Location of entrance: 36°11'23.0"N 108°09'48.8"W
This is part of the National Conservation Lands owned by the Federal government. The park is open and there are no facilities. There is no entrance gate or fee. The trails are unmarked and you can wander all over the park. One of the best sources of information about this park is located at this website: http://www.thewave.info/BistiBadlandsCode/Map.html. My wife and I visited this park with limited time to hike due to a thunderstorm in the distance. We were unsure of the danger of hiking too far from the car knowing that we could get caught in the storm. So we wandered around a bit and within no time we stumbled upon Hoodoos, which is what we came for. The site we found were not mentioned at the website where I provided a link, so I'll show it on a map here:
You can park near the road where it curves to the right (click on the map above and explore in Google maps to get familiar with the are). This area occurs after the second parking area and is on the left side of the road. You'll basically walk down the washed out area, toward a hill that looks like this:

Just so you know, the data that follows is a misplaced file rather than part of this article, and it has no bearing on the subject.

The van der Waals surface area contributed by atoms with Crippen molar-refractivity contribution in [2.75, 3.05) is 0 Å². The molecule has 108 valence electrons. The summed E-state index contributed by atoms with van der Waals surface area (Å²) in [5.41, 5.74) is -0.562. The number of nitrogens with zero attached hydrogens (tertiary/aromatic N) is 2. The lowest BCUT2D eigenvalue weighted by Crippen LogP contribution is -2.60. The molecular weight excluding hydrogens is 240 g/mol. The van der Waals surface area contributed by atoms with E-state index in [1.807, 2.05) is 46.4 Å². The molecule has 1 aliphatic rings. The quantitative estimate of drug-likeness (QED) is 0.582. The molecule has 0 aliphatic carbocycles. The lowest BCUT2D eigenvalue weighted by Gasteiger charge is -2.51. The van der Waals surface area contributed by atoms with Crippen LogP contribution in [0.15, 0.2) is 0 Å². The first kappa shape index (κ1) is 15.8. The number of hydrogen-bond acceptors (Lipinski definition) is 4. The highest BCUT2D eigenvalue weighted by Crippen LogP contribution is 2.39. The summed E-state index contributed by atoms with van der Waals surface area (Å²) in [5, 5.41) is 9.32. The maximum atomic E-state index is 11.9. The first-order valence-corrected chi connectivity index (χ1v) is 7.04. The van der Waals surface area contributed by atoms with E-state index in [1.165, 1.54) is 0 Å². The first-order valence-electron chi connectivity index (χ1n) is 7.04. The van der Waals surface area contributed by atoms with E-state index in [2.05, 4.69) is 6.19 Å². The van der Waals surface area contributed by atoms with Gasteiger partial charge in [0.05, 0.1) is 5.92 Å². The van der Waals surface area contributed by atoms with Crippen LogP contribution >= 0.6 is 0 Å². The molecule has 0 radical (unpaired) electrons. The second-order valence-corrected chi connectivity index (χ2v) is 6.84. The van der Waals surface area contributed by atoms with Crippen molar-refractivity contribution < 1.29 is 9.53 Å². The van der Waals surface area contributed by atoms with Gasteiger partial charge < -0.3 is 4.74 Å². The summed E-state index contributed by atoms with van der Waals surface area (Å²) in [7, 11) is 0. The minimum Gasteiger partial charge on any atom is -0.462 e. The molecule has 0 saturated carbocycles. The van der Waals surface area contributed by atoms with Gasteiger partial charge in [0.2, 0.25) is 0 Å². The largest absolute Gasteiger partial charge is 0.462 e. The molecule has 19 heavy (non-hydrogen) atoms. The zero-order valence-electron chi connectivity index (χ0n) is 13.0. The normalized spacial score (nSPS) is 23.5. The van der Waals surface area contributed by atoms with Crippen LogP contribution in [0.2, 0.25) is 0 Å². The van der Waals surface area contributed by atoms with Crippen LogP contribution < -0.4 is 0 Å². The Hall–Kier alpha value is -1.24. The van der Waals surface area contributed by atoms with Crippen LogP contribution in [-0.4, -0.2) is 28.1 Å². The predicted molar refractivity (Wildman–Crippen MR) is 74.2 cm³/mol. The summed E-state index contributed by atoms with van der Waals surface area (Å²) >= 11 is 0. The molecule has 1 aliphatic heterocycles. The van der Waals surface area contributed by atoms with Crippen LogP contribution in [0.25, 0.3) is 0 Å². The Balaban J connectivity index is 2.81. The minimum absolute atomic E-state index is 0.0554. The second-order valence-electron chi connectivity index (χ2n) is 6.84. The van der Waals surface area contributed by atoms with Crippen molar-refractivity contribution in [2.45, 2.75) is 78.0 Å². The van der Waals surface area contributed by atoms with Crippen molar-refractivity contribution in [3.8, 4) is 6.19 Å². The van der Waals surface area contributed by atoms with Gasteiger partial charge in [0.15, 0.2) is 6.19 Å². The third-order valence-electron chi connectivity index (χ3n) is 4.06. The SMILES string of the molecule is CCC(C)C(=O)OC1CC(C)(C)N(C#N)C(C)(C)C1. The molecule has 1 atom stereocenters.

You can see the Hoodoos to the right of this hill.
There are no official trails and if you want to stick to this area, you can keep the hill in sight to keep from getting lost. If you plan to hike further, you should probably get a hand-held GPS unit. If you're old-school like me, you'll have a compass in your back-pack and you can just walk East from your location until you run into the road. Then follow the road to your car.
Here are some pictures of the location:
The storm in the back was far off in the distance, but we kept our eyes on it to make sure we didn't get caught in it. The ground here is like baked mud and I can imagine what it would turn into if it starts to pour. Hoodoos seem to be this mud that has been sculpted by the wind. It feels like it's made out of a soft concrete material. We were cautious not to damage any of the delicate looking structures.
A rabbit (or desert hare judging by his ears) startled us.
Watch out for ant hills and lizerds:
Some of these scenes remind me of the movie Alien:
There is a lot of attractive scenery in this area. You don't have to be much of a hiker to see a lot.
Some day we would like to do some serious hiking at this wilderness. Bisti is so large that it would be impossible to see it all in a day. I think it would take almost a week to hike around and see everything.
There are several advantages that this wilderness has over some of the more famous parks. There are very few visitors. I think I counted 4 cars on this day and we didn't run into anybody hiking. So it felt like we had the whole park to ourselves.
It's very quiet here. Nothing but cows in the distance. The wind was blowing rather hard, but that was about the only noise around.
The sights are rather close to the entrance. We only drove for about 5 or 10 minutes to get back to this area. Many of the National parks in the South-West require a good hour drive to get to the park from the main road.